Inception (2010)

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Third time around, I think. I appreciated it even less than last time, when it was #14 in the IMDB top-250. It is now #13.

Roger Ebert: four stars of mind blown. Peter Travers: three-and-a-half, also mind blown. A. O. Scott: mind not so blown.

Team America (2004)

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nth time around with this scatological lowbrow classic.

Roger Ebert: one nihilistic star. I wonder what he'd've made of the last four years or so. A. O. Scott was more indulgent. It may be that only foreigners can really get across the entirety of this movie.

A Safe Place (1971)

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More misguided Tuesday Weld and Jack Nicholson completism. Orson Welles joined them in a strange, indulgent and unsuccessful stasis in NYC as the City became unsafe. I only kept half an eye on the last third. I don't know what would it would've taken to make this watchable; it seems essentially misconceived.

Vincent Canby paid more attention than I did. "[...] Philip Proctor [...] plays [Weld]'s square suitor with the sort of puzzled eyes and half smile that I associate with Nicholson, who may be setting the acting style for the 1970's."

Brick (2005) and Looper (2012)

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Again and again. Looper now strikes me as an application for a Star Wars directing gig.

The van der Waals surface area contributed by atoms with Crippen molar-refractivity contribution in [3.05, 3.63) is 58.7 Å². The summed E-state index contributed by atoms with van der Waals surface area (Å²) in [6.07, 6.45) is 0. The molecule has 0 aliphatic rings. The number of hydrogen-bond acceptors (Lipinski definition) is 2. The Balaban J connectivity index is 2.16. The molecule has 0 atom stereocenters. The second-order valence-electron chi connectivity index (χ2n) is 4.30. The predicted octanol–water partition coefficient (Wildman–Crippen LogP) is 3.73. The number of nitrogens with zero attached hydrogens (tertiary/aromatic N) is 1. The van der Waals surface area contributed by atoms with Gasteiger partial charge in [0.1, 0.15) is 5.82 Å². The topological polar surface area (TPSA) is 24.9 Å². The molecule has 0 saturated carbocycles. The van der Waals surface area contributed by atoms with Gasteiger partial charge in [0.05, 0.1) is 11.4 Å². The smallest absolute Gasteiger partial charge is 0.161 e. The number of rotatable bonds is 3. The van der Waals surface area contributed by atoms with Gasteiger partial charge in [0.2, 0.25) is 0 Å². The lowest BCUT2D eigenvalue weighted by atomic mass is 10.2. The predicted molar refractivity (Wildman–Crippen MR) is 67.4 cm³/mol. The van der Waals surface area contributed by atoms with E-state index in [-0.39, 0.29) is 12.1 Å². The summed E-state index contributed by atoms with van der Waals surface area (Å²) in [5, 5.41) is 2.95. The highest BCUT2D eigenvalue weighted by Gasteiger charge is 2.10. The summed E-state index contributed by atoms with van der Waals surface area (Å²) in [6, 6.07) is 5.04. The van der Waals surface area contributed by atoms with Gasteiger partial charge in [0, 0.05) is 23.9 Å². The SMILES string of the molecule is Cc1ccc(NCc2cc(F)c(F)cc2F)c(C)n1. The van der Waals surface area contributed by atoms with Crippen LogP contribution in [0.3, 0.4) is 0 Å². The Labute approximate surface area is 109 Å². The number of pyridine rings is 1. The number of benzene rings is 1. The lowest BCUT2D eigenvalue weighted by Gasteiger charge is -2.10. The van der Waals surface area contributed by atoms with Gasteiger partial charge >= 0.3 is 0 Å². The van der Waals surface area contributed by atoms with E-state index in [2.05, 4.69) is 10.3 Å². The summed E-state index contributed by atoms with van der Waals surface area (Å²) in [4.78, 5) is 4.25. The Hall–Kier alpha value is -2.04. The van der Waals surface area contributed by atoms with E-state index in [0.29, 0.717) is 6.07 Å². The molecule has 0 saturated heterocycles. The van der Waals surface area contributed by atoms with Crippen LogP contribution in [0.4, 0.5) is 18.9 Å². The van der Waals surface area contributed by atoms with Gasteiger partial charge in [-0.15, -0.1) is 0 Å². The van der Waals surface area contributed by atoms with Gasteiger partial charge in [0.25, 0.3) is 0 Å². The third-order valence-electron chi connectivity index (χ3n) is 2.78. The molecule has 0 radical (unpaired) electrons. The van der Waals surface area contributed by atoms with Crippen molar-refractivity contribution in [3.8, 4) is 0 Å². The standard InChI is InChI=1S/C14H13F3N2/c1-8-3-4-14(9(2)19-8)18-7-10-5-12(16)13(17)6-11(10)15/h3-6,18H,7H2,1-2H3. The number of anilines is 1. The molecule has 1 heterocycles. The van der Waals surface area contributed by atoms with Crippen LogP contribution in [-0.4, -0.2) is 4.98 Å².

Brick: Roger Ebert (three stars) and Stephen Holden (unimpressed). Looper: Roger Ebert (three-and-a-half stars), Peter Travers (ditto), Manohla Dargis.

Bottle Rocket (1996)

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James Caan completism, and incidentally Wes Anderson too. Not really my thing. Watched a few kilometres east of the Coolalinga Shopping Centre on what seemed to be the main flight path of the Darwin airport.

Roger Ebert: two stars for Anderson's debut feature and better luck next time (next time was Rushmore). Janet Maslin liked it a whole lot more.

Lightyear (2022)

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Colour me surprised to find the latest Disneyfied Pixar effort to be every bit as dire as the IMDB rating (5.3) and reviews suggested. It is entirely soulless. The plot arc makes little sense. I watched it in the hope that the synthetic cat SOX might be something. It wasn't. Wisely avoided by all previous Toy Story voice actors, with Chris Evans replacing Tim Allen in the role of Buzz. Absolutely beyond redemption.

A. O. Scott. Whatever it was supposed to be, it was not much fun to watch. Dana Stevens: "But there’s a rueful irony to the fact that it's this supposedly human inspiration for the beloved toy who feels more like a plastic action figure."

Submarino (2010)

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Thomas Vinterberg completism. I think that'll do me. Briefly two brothers sometimes maybe try to overcome their mother's alcoholic neglect. One sublimates all that into time honoured violence, weight lifting and prison time while the other takes the more difficult option of becoming a junkie and later a dealer on the mean streets of wintry Copenhagen. (We know he's sensitive due to the Nick Cave poster on his wall.) Given this frame things are on a railroad to Trainspotting, so the running scene, when it comes, shows how uninspired the whole show is. Jakob Cedergren does what he can in the lead.

IMDb trivia. Otherwise light on for reviews in English; it probably didn't get a wide release. A long waffly piece in the Guardian.

Human Desire (1954)